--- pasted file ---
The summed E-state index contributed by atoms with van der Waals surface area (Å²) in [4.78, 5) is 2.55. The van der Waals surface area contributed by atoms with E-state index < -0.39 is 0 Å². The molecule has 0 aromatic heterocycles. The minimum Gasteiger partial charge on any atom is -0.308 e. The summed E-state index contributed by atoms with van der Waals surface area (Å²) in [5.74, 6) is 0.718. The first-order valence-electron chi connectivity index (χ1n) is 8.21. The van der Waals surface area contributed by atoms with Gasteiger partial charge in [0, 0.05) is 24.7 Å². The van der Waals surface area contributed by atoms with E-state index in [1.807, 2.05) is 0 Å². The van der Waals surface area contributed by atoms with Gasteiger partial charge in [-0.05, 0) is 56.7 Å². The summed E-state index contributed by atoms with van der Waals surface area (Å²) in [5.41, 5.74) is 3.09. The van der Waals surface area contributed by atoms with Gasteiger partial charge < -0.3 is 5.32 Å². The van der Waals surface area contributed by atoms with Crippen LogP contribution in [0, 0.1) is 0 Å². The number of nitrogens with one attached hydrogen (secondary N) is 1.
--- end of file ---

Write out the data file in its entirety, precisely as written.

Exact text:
The summed E-state index contributed by atoms with van der Waals surface area (Å²) in [4.78, 5) is 2.55. The van der Waals surface area contributed by atoms with E-state index < -0.39 is 0 Å². The molecule has 0 aromatic heterocycles. The minimum Gasteiger partial charge on any atom is -0.308 e. The summed E-state index contributed by atoms with van der Waals surface area (Å²) in [5.74, 6) is 0.718. The first-order valence-electron chi connectivity index (χ1n) is 8.21. The van der Waals surface area contributed by atoms with Gasteiger partial charge in [0, 0.05) is 24.7 Å². The van der Waals surface area contributed by atoms with E-state index in [1.807, 2.05) is 0 Å². The van der Waals surface area contributed by atoms with Gasteiger partial charge in [-0.05, 0) is 56.7 Å². The summed E-state index contributed by atoms with van der Waals surface area (Å²) in [5.41, 5.74) is 3.09. The van der Waals surface area contributed by atoms with Gasteiger partial charge < -0.3 is 5.32 Å². The van der Waals surface area contributed by atoms with Crippen LogP contribution in [0, 0.1) is 0 Å². The number of nitrogens with one attached hydrogen (secondary N) is 1.